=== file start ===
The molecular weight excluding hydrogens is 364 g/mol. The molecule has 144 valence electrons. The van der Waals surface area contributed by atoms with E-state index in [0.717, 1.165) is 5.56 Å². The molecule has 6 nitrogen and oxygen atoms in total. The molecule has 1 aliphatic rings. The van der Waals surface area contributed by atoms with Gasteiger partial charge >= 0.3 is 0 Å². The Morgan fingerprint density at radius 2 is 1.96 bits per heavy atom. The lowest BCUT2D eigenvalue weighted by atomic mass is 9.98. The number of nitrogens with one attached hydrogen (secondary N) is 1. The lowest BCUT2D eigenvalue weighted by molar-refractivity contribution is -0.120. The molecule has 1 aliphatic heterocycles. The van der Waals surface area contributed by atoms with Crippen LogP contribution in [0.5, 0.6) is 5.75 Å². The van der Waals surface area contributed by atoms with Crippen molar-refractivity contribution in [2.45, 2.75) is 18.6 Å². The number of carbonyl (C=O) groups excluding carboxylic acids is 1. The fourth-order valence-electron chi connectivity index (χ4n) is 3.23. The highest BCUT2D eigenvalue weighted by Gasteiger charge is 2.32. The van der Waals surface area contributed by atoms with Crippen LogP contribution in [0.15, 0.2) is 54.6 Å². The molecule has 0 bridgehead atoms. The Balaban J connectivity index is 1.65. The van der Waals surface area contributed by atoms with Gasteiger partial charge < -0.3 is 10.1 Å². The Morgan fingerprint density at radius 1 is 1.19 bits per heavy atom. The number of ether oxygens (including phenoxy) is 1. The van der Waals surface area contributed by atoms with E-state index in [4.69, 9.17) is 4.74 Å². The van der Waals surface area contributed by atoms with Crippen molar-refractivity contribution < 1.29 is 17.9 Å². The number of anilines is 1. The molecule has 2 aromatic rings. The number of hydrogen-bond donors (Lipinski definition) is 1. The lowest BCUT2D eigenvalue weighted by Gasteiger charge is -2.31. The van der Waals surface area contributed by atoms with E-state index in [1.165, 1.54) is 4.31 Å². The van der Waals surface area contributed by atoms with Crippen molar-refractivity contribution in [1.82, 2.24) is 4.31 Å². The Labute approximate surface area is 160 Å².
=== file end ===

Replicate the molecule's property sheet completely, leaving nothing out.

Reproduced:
The molecular weight excluding hydrogens is 364 g/mol. The molecule has 144 valence electrons. The van der Waals surface area contributed by atoms with E-state index in [0.717, 1.165) is 5.56 Å². The molecule has 6 nitrogen and oxygen atoms in total. The molecule has 1 aliphatic rings. The van der Waals surface area contributed by atoms with Gasteiger partial charge >= 0.3 is 0 Å². The Morgan fingerprint density at radius 2 is 1.96 bits per heavy atom. The lowest BCUT2D eigenvalue weighted by atomic mass is 9.98. The number of nitrogens with one attached hydrogen (secondary N) is 1. The lowest BCUT2D eigenvalue weighted by molar-refractivity contribution is -0.120. The molecule has 1 aliphatic heterocycles. The van der Waals surface area contributed by atoms with Crippen LogP contribution in [0.5, 0.6) is 5.75 Å². The van der Waals surface area contributed by atoms with Crippen molar-refractivity contribution in [2.45, 2.75) is 18.6 Å². The number of carbonyl (C=O) groups excluding carboxylic acids is 1. The fourth-order valence-electron chi connectivity index (χ4n) is 3.23. The highest BCUT2D eigenvalue weighted by Gasteiger charge is 2.32. The van der Waals surface area contributed by atoms with Crippen LogP contribution in [0.15, 0.2) is 54.6 Å². The molecule has 0 bridgehead atoms. The Balaban J connectivity index is 1.65. The van der Waals surface area contributed by atoms with Gasteiger partial charge < -0.3 is 10.1 Å². The Morgan fingerprint density at radius 1 is 1.19 bits per heavy atom. The number of ether oxygens (including phenoxy) is 1. The van der Waals surface area contributed by atoms with E-state index in [4.69, 9.17) is 4.74 Å². The van der Waals surface area contributed by atoms with Crippen molar-refractivity contribution < 1.29 is 17.9 Å². The number of anilines is 1. The molecule has 2 aromatic rings. The number of hydrogen-bond donors (Lipinski definition) is 1. The lowest BCUT2D eigenvalue weighted by Gasteiger charge is -2.31. The van der Waals surface area contributed by atoms with E-state index in [1.165, 1.54) is 4.31 Å². The van der Waals surface area contributed by atoms with Crippen molar-refractivity contribution in [1.82, 2.24) is 4.31 Å². The Labute approximate surface area is 160 Å².